Kabul has decided to withdraw its diplomatic staff in Islamabad after its ambassador's daughter was kidnapped

Afghanistan: between Taliban advance and conflict with Pakistan

REUTERS/JONATHAN ERNST - Afghan President Ashraf Ghani (left) and Afghan Chief Executive Abdullah Abdullah Abdullah (right)

Afghanistan's government is at its most critical moment. The Taliban offensive continues and is in full swing. In recent weeks, the insurgents have taken control of key border posts with neighbouring Iran, Pakistan, Uzbekistan, Tajikistan and even Pakistan. Faced with this situation, the Kabul government returned to the negotiating table with the Taliban in Doha, in a scenario that was quite unfavourable for the Afghan authorities

Since the United States announced last April the total withdrawal of its troops from the Central Asian country, Afghanistan has experienced an increase in violence throughout its territory. Last May, the Taliban launched an offensive and have captured more than 130 centres in different districts, mostly in the north of the country. With Afghanistan in a maelstrom of violence and instability, the Afghan government and the Taliban have reconvened in the Qatari capital to revive peace negotiations that have been completely blocked since January.


The talks in Doha have again remained "inconclusive" and, according to the Qatari mediator Mutlaq al-Qahtani, the two sides have "barely agreed" to try to "avoid civilian casualties". For his part, the head of the Afghan government's High Council for National Reconciliation, Abdullah Abdullah, wrote on his Twitter account, after the talks had ended, that both sides had agreed to "continue talks, seek a political solution to the current crisis, avoid civilian casualties, facilitate humanitarian assistance and medical supplies to deal with the pandemic caused by COVID-19".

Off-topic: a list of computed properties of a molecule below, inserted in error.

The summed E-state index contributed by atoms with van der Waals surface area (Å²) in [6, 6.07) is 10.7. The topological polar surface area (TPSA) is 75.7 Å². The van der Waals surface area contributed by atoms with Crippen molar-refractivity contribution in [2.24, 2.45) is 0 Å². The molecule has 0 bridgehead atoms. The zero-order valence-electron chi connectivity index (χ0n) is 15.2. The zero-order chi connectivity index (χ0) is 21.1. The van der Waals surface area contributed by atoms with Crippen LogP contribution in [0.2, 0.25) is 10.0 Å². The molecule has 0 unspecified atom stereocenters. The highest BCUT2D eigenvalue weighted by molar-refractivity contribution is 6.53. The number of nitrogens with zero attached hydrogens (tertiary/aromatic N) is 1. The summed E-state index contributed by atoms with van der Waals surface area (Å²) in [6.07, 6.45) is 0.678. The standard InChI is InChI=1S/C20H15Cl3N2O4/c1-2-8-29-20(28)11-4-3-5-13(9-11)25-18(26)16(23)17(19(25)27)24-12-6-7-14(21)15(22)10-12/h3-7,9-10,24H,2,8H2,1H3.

Taliban leader Hibatullah Akhundzada, for his part, stated that his group remains committed to finding a solution to end the war, but criticised his opponents for "wasting their time". The Taliban leader made no mention of any ceasefire agreement, as had been speculated for days, on the occasion of Eid al Adha or the Celebration of Sacrifice. Once again, talks in Doha between the government in Kabul and the Taliban have reached a stalemate, while the insurgents are gaining more and more ground every day, with the Taliban claiming to control 85% of the country.


The Kabul government, in addition to having to deal with the Taliban offensive, has to deal with a new diplomatic crisis with Pakistan, which it has accused on several occasions of supporting the insurgents. A few days ago, Kabul accused Islamabad of torpedoing an offensive by Afghan forces to regain control of the Spin Boldak-Chaman border crossing with Pakistan. For its part, the government in Islamabad denied these accusations and stressed "the right of the Afghan government to take action in its sovereign territory".

However, in view of the delicate situation in the Central Asian country, which is spilling over into the neighbouring country, the Kabul government has decided to withdraw its diplomatic staff in Islamabad after the daughter of its ambassador was briefly kidnapped and tortured. Afghanistan's foreign ministry has said that the ambassador and the rest of its diplomatic staff will remain in Kabul until the perpetrators of the kidnapping "are punished by the Pakistani government and the Afghan ambassador and the safety of diplomatic staff in Pakistan is ensured". Pakistan's envoy in Kabul, Mansoor Ahmad Khan, has also been summoned by the ministry on the matter.

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The Pakistan government has described Kabul's decision to withdraw all its diplomatic personnel from the country as "unfortunate" and said it was doing everything possible to investigate the case. "The security of the ambassador, his family, and the staff of the Afghan embassy and consulates in Pakistan has been tightened," the Pakistani foreign ministry said in a statement.

The kidnapping of the daughter of the Afghan ambassador to Pakistan comes amid high tensions between the two countries after Afghanistan's first vice-president, Amrullah Salé, accused Islamabad of providing support to the Taliban.